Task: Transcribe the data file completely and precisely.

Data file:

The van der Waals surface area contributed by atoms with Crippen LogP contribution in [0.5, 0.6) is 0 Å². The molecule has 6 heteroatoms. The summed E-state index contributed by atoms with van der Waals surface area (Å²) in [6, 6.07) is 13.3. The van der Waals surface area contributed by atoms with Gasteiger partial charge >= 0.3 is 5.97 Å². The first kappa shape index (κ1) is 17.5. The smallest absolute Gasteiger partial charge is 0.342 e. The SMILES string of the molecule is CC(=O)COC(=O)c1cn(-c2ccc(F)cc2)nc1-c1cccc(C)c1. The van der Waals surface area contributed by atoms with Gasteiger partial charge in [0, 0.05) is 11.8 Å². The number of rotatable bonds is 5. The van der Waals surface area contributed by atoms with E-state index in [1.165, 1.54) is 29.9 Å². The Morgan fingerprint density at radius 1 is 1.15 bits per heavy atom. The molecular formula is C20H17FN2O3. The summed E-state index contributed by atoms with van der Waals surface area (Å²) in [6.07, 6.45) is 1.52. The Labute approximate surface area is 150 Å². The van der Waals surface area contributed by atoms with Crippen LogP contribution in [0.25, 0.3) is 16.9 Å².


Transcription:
The van der Waals surface area contributed by atoms with Crippen LogP contribution in [0.5, 0.6) is 0 Å². The molecule has 6 heteroatoms. The summed E-state index contributed by atoms with van der Waals surface area (Å²) in [6, 6.07) is 13.3. The van der Waals surface area contributed by atoms with Gasteiger partial charge >= 0.3 is 5.97 Å². The first kappa shape index (κ1) is 17.5. The smallest absolute Gasteiger partial charge is 0.342 e. The SMILES string of the molecule is CC(=O)COC(=O)c1cn(-c2ccc(F)cc2)nc1-c1cccc(C)c1. The van der Waals surface area contributed by atoms with Gasteiger partial charge in [0, 0.05) is 11.8 Å². The number of rotatable bonds is 5. The van der Waals surface area contributed by atoms with E-state index in [1.165, 1.54) is 29.9 Å². The Morgan fingerprint density at radius 1 is 1.15 bits per heavy atom. The molecular formula is C20H17FN2O3. The summed E-state index contributed by atoms with van der Waals surface area (Å²) in [6.07, 6.45) is 1.52. The Labute approximate surface area is 150 Å². The van der Waals surface area contributed by atoms with Crippen LogP contribution in [0.25, 0.3) is 16.9 Å².